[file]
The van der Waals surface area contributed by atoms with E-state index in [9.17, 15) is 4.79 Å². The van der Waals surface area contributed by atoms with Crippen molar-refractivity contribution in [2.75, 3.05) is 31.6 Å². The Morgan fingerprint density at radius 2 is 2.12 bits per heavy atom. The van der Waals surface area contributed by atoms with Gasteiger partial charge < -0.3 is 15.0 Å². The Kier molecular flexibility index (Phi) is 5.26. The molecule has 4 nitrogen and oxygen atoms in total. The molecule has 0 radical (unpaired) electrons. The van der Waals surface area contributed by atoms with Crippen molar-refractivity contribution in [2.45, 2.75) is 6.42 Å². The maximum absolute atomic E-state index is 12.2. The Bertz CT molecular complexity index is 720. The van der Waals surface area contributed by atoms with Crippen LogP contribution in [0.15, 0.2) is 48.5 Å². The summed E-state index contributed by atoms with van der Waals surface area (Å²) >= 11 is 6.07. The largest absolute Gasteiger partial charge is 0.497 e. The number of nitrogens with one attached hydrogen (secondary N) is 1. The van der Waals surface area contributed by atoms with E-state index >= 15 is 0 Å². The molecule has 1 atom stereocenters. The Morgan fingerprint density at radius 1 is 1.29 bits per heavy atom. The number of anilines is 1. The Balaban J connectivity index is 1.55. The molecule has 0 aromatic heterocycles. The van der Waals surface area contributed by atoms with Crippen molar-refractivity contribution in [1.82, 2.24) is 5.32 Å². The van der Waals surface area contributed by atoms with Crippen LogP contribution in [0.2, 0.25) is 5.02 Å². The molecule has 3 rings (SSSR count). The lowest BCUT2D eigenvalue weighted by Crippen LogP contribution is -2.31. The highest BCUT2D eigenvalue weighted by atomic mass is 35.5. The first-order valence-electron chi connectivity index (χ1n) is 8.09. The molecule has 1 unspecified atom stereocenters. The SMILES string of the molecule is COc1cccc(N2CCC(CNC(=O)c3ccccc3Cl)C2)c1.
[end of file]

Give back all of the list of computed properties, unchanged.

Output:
The van der Waals surface area contributed by atoms with E-state index in [9.17, 15) is 4.79 Å². The van der Waals surface area contributed by atoms with Crippen molar-refractivity contribution in [2.75, 3.05) is 31.6 Å². The Morgan fingerprint density at radius 2 is 2.12 bits per heavy atom. The van der Waals surface area contributed by atoms with Gasteiger partial charge < -0.3 is 15.0 Å². The Kier molecular flexibility index (Phi) is 5.26. The molecule has 4 nitrogen and oxygen atoms in total. The molecule has 0 radical (unpaired) electrons. The van der Waals surface area contributed by atoms with Crippen molar-refractivity contribution in [2.45, 2.75) is 6.42 Å². The maximum absolute atomic E-state index is 12.2. The Bertz CT molecular complexity index is 720. The van der Waals surface area contributed by atoms with Crippen LogP contribution in [0.15, 0.2) is 48.5 Å². The summed E-state index contributed by atoms with van der Waals surface area (Å²) >= 11 is 6.07. The largest absolute Gasteiger partial charge is 0.497 e. The number of nitrogens with one attached hydrogen (secondary N) is 1. The van der Waals surface area contributed by atoms with E-state index >= 15 is 0 Å². The molecule has 1 atom stereocenters. The Morgan fingerprint density at radius 1 is 1.29 bits per heavy atom. The number of anilines is 1. The Balaban J connectivity index is 1.55. The molecule has 0 aromatic heterocycles. The van der Waals surface area contributed by atoms with Crippen molar-refractivity contribution in [1.82, 2.24) is 5.32 Å². The van der Waals surface area contributed by atoms with Crippen LogP contribution in [0.2, 0.25) is 5.02 Å². The molecule has 3 rings (SSSR count). The lowest BCUT2D eigenvalue weighted by Crippen LogP contribution is -2.31. The highest BCUT2D eigenvalue weighted by atomic mass is 35.5. The first-order valence-electron chi connectivity index (χ1n) is 8.09. The molecule has 1 unspecified atom stereocenters. The SMILES string of the molecule is COc1cccc(N2CCC(CNC(=O)c3ccccc3Cl)C2)c1.